The Treasury will limit PWLB loans to municipalities at risk of non-repayment

The Treasury has issued new guidance which restricts local authorities’ access to advances from the Public Works Loan Board (PWLB) if there is a ‘more than negligible risk’ of a council’s ability to repay its debt without the support of the government.

The government put the restrictions in place due to a build-up of what the guidelines describe as “very high debt levels” in some local authorities.

The guidelines state: “Failure to repay loans undermines the PWLB’s ability to continue to provide accessible, low-cost loans to local authorities to undertake investment projects.”

The Debt Management Office (DMO) will monitor the councils’ financial risk using the capital risk measures recently proposed in the Leveling and Regeneration Bill by the Department of Leveling, Housing and Communities (DLUHC) .

The government is trying to sharpen its arsenal a little to give more support to the prudential code. It’s really giving boards a reason to follow the guidelines and make sure there are consequences if they don’t.

Joint approach

David Green, strategic director of Arlingclose Treasury Advisers, told Room 151: “It’s a welcome change to see DLHUC and Treasury working together in a joint approach.”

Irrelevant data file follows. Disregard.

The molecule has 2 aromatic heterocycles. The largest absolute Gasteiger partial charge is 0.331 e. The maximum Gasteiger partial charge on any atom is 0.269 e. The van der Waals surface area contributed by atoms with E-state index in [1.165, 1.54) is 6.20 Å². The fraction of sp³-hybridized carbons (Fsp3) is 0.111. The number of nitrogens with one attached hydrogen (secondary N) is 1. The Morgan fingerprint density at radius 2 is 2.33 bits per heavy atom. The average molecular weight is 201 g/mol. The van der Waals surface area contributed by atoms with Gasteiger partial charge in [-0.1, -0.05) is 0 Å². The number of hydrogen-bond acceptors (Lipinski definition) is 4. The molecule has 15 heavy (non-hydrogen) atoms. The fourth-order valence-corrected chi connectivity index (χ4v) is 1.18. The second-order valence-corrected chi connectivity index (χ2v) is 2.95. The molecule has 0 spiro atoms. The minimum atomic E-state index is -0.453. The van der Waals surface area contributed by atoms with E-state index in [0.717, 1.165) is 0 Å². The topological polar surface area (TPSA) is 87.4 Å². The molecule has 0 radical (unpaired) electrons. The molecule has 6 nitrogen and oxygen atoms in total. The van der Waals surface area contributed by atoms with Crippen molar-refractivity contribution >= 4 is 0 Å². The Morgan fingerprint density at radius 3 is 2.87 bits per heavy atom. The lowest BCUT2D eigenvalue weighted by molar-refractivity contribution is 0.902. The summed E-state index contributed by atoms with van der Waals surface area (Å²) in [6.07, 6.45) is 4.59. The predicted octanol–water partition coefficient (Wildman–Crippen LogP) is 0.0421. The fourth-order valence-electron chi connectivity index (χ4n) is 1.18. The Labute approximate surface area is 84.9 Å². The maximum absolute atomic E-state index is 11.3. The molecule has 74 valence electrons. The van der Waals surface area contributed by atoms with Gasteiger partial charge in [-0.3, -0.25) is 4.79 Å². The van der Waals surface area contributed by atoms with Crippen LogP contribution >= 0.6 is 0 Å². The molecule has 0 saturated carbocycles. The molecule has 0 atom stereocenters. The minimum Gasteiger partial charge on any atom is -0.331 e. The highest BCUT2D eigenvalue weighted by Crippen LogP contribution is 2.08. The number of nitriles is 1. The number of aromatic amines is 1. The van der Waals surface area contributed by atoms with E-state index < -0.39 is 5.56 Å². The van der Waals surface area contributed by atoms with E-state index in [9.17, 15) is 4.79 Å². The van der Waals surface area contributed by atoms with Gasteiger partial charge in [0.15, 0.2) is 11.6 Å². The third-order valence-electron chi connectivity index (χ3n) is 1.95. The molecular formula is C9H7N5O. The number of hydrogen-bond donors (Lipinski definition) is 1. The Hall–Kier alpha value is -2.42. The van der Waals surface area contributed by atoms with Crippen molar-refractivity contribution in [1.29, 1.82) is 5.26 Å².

If risk monitoring raises specific concerns about a board, the Treasury will contact the authority to begin a commitment period. As part of the process, the board may make representations regarding its capital expenditures and debt.

The PWLB guidelines have expanded its criteria to include previous board decisions and investments, which is a new approach.

Green said: “The government is trying to sharpen its arsenal a bit to give more support to the prudential code. It really gives councils a reason to follow the guidelines and make sure there will be consequences if they don’t.

The changes will not apply to authorities that adhere to the code, as it provides “sufficient assurance regarding the risk of non-reimbursement”.

Nick Harvey, pension and treasury adviser at CIPFA, told Room 151: “CIPFA believes that the majority of authorities will not be affected by the tighter restrictions on borrowing. We support the principle that the measures only target the authorities who may have taken too much financial risk, and not the sector as a whole.

“The restriction in the availability of loans is due to the recognition that the activities of a minority have led to increased risk and leverage in the sector, with highly publicized fallout. The changes are not inconsistent with our revised Code, as it does not permit borrowing primarily for performance,” he said.

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